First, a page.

Integrated pest management (IPM) combines the use of biological, cultural and chemical practices to control insect pests in agricultural production. It seeks to use natural predators or parasites to control pests, using selective pesticides for backup only when pests are unable to be controlled by natural means. IPM should not be confused with organic practices. It does not discourage spraying chemicals; it promotes spraying with selective pesticides only when the crop needs it, which generally means that less pesticide is used.
For IPM to be effective, producers need to be familiar with the life cycle and crop thresholds of pests, and to act when pest numbers begin to cause impact on crop growth and cause economic damage.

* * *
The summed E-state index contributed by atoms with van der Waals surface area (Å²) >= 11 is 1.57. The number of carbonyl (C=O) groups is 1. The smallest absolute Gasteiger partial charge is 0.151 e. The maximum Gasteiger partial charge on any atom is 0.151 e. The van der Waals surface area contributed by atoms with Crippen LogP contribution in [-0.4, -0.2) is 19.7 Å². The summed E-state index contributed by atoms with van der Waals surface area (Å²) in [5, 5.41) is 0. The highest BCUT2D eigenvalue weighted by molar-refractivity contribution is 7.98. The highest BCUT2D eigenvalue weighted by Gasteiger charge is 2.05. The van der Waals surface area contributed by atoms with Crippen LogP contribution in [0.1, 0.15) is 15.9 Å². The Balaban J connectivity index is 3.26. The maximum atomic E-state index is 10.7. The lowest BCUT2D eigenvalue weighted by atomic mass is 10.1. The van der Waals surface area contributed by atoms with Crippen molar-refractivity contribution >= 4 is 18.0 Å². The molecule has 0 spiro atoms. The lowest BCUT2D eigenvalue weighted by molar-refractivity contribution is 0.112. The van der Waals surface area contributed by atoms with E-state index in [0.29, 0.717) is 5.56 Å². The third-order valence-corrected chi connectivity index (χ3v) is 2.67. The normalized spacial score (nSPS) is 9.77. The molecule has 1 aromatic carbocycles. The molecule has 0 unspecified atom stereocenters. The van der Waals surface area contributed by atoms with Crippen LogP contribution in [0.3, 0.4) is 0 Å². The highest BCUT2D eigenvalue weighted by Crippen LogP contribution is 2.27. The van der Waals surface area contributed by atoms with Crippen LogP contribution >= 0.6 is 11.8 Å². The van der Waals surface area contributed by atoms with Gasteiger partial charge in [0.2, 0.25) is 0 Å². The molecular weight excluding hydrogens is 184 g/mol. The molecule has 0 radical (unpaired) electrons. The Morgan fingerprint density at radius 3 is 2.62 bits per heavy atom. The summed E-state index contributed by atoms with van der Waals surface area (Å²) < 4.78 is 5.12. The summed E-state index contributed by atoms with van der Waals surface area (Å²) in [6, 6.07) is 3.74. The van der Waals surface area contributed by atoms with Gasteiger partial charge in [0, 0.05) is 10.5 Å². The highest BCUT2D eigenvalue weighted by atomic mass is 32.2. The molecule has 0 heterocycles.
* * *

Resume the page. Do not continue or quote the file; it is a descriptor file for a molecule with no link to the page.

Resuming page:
Combining different approaches in pest control brings about better results than using one method no matter how good it may be.
METHODS OF INTEGRATED PEST MANAGEMENT
CULTURAL CONTROL is the non-chemical management of pests using manual or mechanical means to change the soil and crop environment to discourage pest establishment.
BIOLOGICAL CONTROL is where predatory or parasitic insects and mites known as ‘beneficial’ or ‘good bugs’ help to control chewing and sucking insects that affect the quality and productivity of crops by killing them or disrupting their breeding cycle.
CHEMICAL CONTROL involves the use of pesticides in the management of pests. It is used in IPM when biological and cultural control has not been enough to protect the productivity of the crop. Where chemical control is required, selective insecticides are chosen which target the pest, leaving the beneficial population unharmed.